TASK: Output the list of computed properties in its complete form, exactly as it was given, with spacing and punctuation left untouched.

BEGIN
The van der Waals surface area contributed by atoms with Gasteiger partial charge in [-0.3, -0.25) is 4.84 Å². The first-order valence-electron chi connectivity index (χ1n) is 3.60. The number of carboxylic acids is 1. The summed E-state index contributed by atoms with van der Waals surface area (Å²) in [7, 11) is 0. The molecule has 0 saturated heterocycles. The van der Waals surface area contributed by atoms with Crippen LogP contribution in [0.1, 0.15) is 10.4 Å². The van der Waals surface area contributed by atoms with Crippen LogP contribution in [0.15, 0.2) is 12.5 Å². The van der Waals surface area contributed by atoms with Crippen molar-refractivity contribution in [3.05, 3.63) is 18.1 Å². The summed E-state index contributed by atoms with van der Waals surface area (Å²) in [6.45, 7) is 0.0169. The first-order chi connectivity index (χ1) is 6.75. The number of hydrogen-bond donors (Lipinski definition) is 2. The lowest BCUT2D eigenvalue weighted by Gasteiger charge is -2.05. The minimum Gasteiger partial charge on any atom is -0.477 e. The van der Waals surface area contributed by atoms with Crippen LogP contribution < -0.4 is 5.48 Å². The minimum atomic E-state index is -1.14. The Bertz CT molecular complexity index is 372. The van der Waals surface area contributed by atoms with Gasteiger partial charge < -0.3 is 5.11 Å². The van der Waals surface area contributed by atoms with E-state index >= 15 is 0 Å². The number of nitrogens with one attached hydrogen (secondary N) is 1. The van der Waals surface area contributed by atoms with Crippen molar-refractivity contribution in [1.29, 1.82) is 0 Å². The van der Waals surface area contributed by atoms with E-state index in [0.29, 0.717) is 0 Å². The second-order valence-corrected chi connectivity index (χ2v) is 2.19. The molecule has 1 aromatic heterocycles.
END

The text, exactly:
The van der Waals surface area contributed by atoms with Gasteiger partial charge in [-0.3, -0.25) is 4.84 Å². The first-order valence-electron chi connectivity index (χ1n) is 3.60. The number of carboxylic acids is 1. The summed E-state index contributed by atoms with van der Waals surface area (Å²) in [7, 11) is 0. The molecule has 0 saturated heterocycles. The van der Waals surface area contributed by atoms with Crippen LogP contribution in [0.1, 0.15) is 10.4 Å². The van der Waals surface area contributed by atoms with Crippen LogP contribution in [0.15, 0.2) is 12.5 Å². The van der Waals surface area contributed by atoms with Crippen molar-refractivity contribution in [3.05, 3.63) is 18.1 Å². The summed E-state index contributed by atoms with van der Waals surface area (Å²) in [6.45, 7) is 0.0169. The first-order chi connectivity index (χ1) is 6.75. The number of hydrogen-bond donors (Lipinski definition) is 2. The lowest BCUT2D eigenvalue weighted by Gasteiger charge is -2.05. The minimum Gasteiger partial charge on any atom is -0.477 e. The van der Waals surface area contributed by atoms with Crippen LogP contribution < -0.4 is 5.48 Å². The minimum atomic E-state index is -1.14. The Bertz CT molecular complexity index is 372. The van der Waals surface area contributed by atoms with Gasteiger partial charge < -0.3 is 5.11 Å². The van der Waals surface area contributed by atoms with E-state index >= 15 is 0 Å². The number of nitrogens with one attached hydrogen (secondary N) is 1. The van der Waals surface area contributed by atoms with Crippen molar-refractivity contribution in [1.29, 1.82) is 0 Å². The van der Waals surface area contributed by atoms with E-state index in [0.29, 0.717) is 0 Å². The second-order valence-corrected chi connectivity index (χ2v) is 2.19. The molecule has 1 aromatic heterocycles.